I’ve been asked to be on the Vacation Bible School committee. I sort of hate VBS. Not quite sure why… canned curriculum? wondering how I would feel as a non-Christian to have a church inviting my kids to be evangelized? assembly of identical crafts? I don’t know.
I’m not quite sure what being on the committee would entail. Not teaching, though. But if it involves having to call people to ask them to teach or serve in some other way, or call people to invite their kids, I will run away fast.
Kids need unconditional love. They need to feel sure that they are loved no matter how they behave, how they feel, what they think, what they choose, what they say.
So do I.
1. Crying, whining, and yelling are not pleasant to listen to. If someone I love needs to cry, whine, or yell once in a while, I can usually be there with them in love. If someone cries, whines, or yells a lot, multiple times in a day, every day, I get to where I don’t want to be with that person very much, and also I get to where I’m so sensitive to it that even the least hint of crying, whining, or yelling will set me off.
I understand that this is true for me with other people, too. That the more I cry, whine, and yell, the less my friends will be able to be with me in love.
Only God can tolerate my crying, whining, and yelling to the fullest extent that I can dish it out. He never feels threatened, bored, or frustrated by it. It never makes him want me to go away.
It’s not that I need to stop crying, whining, and yelling, nor that I need to stop feeling the feelings that make me want to cry, whine, and yell. But I do need to choose wisely when and how I express these feelings, and not put a God-sized burden on my friends and family.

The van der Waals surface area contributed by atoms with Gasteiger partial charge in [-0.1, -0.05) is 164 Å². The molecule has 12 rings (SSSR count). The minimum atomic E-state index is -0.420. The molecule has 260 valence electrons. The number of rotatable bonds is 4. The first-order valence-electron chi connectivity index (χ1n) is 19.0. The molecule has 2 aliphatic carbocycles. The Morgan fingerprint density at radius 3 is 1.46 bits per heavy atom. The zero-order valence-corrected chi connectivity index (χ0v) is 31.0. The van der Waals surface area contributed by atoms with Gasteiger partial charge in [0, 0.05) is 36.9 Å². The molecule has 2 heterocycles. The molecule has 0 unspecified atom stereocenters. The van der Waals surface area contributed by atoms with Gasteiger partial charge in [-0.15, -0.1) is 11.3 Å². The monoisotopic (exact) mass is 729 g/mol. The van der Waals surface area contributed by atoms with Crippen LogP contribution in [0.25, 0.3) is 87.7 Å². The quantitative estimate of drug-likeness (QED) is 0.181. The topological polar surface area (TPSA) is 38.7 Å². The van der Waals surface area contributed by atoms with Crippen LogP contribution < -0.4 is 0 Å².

I would like Amy to know God this way. To know — in a real and satisfying way — that God does not share those limits and is not provoked in that way.
I would also like her to know how to manage the expression of her feelings — I’m not really sure how to go about teaching this to her. She isn’t an adult and shouldn’t be given adult-sized affect management teaching. But she isn’t a baby anymore either, and I don’t think it’s fair to expect us as her parents to just let her cry, whine, and yell whenever she feels like it — and for us to sit there and take it all in.
In most of my therapy, it’s been emphasized that feelings are not subject to moral judgment. What you feel is what you feel, and that’s okay. The expression is a different story — there are appropriate times and places for certain kinds of expression of feelings.
Is it really true — entirely? Some writers and speakers talk about how we ought to feel, not in an effort to get us to change our feelings, as if we could in our own power, but to show us the extent of our fallenness. Mark points out that, in a marriage for example, it’s not enough to do the right things — what husband or wife would be satisfied with a spouse that didn’t have any feelings for him or her? Again, not that we should expect the infatuation stage to last, but that there should be something more than mere duty. One hopes that by practicing duty, and by asking in prayer, the proper affections would grow.
How much “right” does Amy have to be so terribly upset when it’s time to get ready for bed? (Despite advance warning.) Or about other things that happen quite often, like getting “no” in answer to a request? Is there some magical age or stage when she’ll make peace with these things? How can we help her best — I don’t think it’s helpful to just allow unlimited crying, whining, and yelling about it. And I don’t think it’s helpful to allow her no expression of feelings or no feelings at all. How can we help her feel secure in our love, understand and accept the painful reality of bedtime and “no,” feel her feelings without pressure to deny or squelch them, and make steps toward more appropriate expression of those feelings?
(This is one of the reasons it’s so difficult to have helpful conversation about parenting or so many other things — it’s so easy to identify and avoid extremes, and identify and affirm ideals (like unconditional love and firm boundaries), but much harder to articulate and know how it all works out in practice.)
And? One more little thing?
Can someone teach her to hurry when it’s time to hurry, to focus on a task when it’s time to do something — to understand and accept the difference between play / free time (when I love to notice everything and follow distractions with her) and time when we need to move quickly or do something with focus?
Oh, and I almost forgot — can I have a week off, please?